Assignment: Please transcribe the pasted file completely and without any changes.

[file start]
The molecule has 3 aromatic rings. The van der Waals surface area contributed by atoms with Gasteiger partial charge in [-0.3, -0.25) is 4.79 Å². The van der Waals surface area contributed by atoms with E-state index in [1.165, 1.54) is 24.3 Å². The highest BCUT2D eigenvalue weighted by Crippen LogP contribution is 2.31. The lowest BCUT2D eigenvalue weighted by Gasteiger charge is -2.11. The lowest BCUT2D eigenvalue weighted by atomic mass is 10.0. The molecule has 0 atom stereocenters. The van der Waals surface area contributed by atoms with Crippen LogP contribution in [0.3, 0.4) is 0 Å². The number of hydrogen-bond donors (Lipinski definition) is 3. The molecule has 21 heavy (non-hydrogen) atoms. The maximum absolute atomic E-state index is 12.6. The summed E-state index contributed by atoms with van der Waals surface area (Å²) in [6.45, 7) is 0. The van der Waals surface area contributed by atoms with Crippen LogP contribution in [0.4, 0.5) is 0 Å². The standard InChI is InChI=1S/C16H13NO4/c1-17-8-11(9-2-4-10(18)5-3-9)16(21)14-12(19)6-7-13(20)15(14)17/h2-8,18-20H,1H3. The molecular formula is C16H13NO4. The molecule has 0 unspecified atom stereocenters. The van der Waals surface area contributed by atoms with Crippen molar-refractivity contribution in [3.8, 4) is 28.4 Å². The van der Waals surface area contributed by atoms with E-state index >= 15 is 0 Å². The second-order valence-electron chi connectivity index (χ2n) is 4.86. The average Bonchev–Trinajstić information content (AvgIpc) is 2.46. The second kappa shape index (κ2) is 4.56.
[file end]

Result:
The molecule has 3 aromatic rings. The van der Waals surface area contributed by atoms with Gasteiger partial charge in [-0.3, -0.25) is 4.79 Å². The van der Waals surface area contributed by atoms with E-state index in [1.165, 1.54) is 24.3 Å². The highest BCUT2D eigenvalue weighted by Crippen LogP contribution is 2.31. The lowest BCUT2D eigenvalue weighted by Gasteiger charge is -2.11. The lowest BCUT2D eigenvalue weighted by atomic mass is 10.0. The molecule has 0 atom stereocenters. The van der Waals surface area contributed by atoms with Crippen LogP contribution in [0.3, 0.4) is 0 Å². The number of hydrogen-bond donors (Lipinski definition) is 3. The molecule has 21 heavy (non-hydrogen) atoms. The maximum absolute atomic E-state index is 12.6. The summed E-state index contributed by atoms with van der Waals surface area (Å²) in [6.45, 7) is 0. The van der Waals surface area contributed by atoms with Crippen LogP contribution in [0.4, 0.5) is 0 Å². The standard InChI is InChI=1S/C16H13NO4/c1-17-8-11(9-2-4-10(18)5-3-9)16(21)14-12(19)6-7-13(20)15(14)17/h2-8,18-20H,1H3. The molecular formula is C16H13NO4. The molecule has 0 unspecified atom stereocenters. The van der Waals surface area contributed by atoms with Crippen molar-refractivity contribution in [3.8, 4) is 28.4 Å². The van der Waals surface area contributed by atoms with E-state index >= 15 is 0 Å². The second-order valence-electron chi connectivity index (χ2n) is 4.86. The average Bonchev–Trinajstić information content (AvgIpc) is 2.46. The second kappa shape index (κ2) is 4.56.